Except that this album, Chicago Transit Authority’s self-titled debut stopped that dead in its tracks. I had no idea what to say. It’s not just that this album is long (it is), not just that I knew nothing about the band (I didn’t) or that it’s an album that sprawls into different genres so much that it’s hard to pin down. I’ve spent the best part of the month listening to this album and pondering whether it’s likeable, epic and groundbreaking, or just a flabby mess of ideas that don’t really congeal into real substance.
I still don’t know really. With the first listen, it’s a quite amazing mix of jazz, rock and soul with a good mix of proto-funk. The second listen, once you’ve got over the surprise, leaves you feeling there’s too much going on to really make sense of, that the album is too intangible to really enjoy, and that it’s ultimately forgettable.
Early tracks on the album don’t really help with that, and despite the James Brown-esque riffing that kicks of “Introduction”, it soon settles down into a seventies-mellow sound that, if you listen to very carefully, you’ll probably hear fondue cooking and car keys hitting the bowl in. “Does Anybody Really Know What Time It Is?”, which follows, is vapid and ballady.
In fact the fireworks don’t really begin on this one till the aptly titled “Beginnings”, which sets the frame for the album nicely with soul vocals, some funky drumming and enough horn to make Mark Ronson shit himself. It sits somewhere between Jefferson Airplane and Earth, Wind and Fire, which is a strange place to sit, but it’s full of flavour and gets better as it goes on.
“Questions 67 and 68” has a more rock feel, but keeps it horny. Peter Cetera takes the vocals here, and it’s the only real point on the album where you can imagine him singing “Glory of Love” 17 years later.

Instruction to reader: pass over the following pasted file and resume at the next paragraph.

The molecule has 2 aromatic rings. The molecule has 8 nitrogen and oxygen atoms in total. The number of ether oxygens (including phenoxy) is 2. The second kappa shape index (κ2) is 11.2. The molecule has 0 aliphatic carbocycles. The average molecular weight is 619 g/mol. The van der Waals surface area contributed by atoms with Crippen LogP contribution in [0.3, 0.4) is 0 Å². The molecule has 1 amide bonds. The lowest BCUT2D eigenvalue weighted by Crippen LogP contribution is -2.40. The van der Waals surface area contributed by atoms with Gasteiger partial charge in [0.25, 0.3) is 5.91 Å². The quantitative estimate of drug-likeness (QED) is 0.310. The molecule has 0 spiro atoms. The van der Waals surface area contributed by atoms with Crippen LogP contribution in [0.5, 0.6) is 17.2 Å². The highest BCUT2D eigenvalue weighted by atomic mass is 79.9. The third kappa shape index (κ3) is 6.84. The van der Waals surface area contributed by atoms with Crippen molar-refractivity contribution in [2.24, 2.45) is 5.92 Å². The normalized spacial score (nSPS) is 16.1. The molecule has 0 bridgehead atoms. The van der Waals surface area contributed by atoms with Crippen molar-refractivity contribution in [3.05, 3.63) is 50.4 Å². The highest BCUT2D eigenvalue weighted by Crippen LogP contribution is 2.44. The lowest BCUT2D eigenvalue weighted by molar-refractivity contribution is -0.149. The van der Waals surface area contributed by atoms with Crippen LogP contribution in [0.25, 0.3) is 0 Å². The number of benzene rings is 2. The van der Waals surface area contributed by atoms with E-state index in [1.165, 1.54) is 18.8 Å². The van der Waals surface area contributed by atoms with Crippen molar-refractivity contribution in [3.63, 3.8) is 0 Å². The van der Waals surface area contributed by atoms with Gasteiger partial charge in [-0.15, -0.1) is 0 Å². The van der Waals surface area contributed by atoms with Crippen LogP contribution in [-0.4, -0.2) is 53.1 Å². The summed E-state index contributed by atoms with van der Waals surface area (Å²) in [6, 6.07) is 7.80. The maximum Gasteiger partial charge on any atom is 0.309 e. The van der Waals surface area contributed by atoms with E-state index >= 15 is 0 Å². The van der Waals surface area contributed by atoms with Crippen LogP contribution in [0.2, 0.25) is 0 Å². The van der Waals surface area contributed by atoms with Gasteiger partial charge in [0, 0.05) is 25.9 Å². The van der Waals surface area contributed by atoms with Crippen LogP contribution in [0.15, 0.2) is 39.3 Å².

When the following track, “Listen” starts you’re left thinking “Oh fuck, more horns”, but then there’s that delicious bass riff that kicks in at 0:23, and you forgive its trespasses. That same disjointed feel remains on the more impressive “Poem 58”, but that has the bonus of some fantastic Fender-chewing thrash, before it too settles down into a soulful groove half way through.
The rest of the album is where the magic really happens though. “Free Form Guitar” wouldn’t seem out of place as a hidden Nirvana track, and “South California Purples” has the perfect union of jazz, rock and funk, along with a joyous little bit of “I am the Walrus” mischief.
The highlight of the album though, is undeniably their epic cover of the Spencer Davis Group’s “I’m a Man”, a rocking funk triumph with a truly triumphant drum solo kicking in at 3:10. It’s reminiscent of “Whole Lotta Love”, and was in fact employed alongside the Zep classic by New York DJ Francis Grasso, who used both tracks to pioneer beat mixing (and inadvertently inventing Disco in the process).
“Prologue” and “Someday” throw some politics into the already complicated mix, but neither really have much to offer. The album closer, “Liberation”, though, certainly does, with a gentle start that leads into a Mongolian clusterfuck of Booker T and the MGs, Deep Purple, James Brown and Miles Davis, before closing with a 10-minute guitar extravaganza that’s just epic.
To me though, this album feels like one of those all-you-can-eat world buffets. Some of it is delicious, some of it is lukewarm and bland, but it’s an indulgent feast of variety that you’ll stuff yourself silly with before finding yourself guiltily returning for seconds.